Posted by: Aaron Pressman on May 24, 2006
Back in April 2000, just as the bubble was popping, AT&T — still a telecom goliath at the time — did an IPO spin-off of its fast-growing but profit-starved wireless arm. There was a fair amount of hype and it seemed like IPOs in those days were solid gold if you got shares at the initial offering price. So lots of people were clamoring to get some and the AT&T decided to let employees in on the expected bounty. But the $10 billion IPO opened up just a couple of bucks and it was practically all downhill from there. Ouch.
Not surprisingly, perhaps, it’s the Vonage deal that had me reminsicing about the mighty days of Ma Bell’s failed grab for IPO glory. Vonage, you’ll recall, has decided to let its customer buy in at the IPO price. Vonage, priced at $17 a share, may be about to open at $50 under the symbol VG, but don’t take the bait. As has been endlessly written (see for example colleague Peter Elstrom’s excellent piece yesterday), there’s not much there there.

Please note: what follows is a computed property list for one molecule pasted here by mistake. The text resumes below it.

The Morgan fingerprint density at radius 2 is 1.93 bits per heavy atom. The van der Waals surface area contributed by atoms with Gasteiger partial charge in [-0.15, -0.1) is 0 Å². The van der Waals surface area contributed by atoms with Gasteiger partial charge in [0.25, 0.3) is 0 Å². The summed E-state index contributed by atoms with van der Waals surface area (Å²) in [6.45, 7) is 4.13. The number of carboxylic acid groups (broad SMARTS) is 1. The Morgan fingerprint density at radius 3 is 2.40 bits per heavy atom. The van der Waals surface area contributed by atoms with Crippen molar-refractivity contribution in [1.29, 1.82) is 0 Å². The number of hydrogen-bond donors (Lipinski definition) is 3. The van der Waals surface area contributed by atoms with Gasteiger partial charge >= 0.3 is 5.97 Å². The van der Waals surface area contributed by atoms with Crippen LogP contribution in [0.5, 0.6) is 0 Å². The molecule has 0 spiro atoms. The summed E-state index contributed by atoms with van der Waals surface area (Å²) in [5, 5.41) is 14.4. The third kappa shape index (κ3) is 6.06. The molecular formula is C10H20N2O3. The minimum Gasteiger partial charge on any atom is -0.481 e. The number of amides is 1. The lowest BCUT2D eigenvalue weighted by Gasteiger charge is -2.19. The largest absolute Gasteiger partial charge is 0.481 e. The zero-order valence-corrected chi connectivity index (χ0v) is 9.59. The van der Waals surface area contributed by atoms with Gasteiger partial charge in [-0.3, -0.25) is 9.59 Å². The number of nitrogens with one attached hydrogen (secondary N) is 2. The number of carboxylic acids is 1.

Still, I’m watching to see where Vonage, Mastercard and Burger King end up. Despite the stock market’s choke over the past week or two, these deals are still getting priced. No blow outs or blow ups yet, so the results seem somewhat amiguous so far. Last gasp or sign of underlying strength? I’ll be back to you on that one…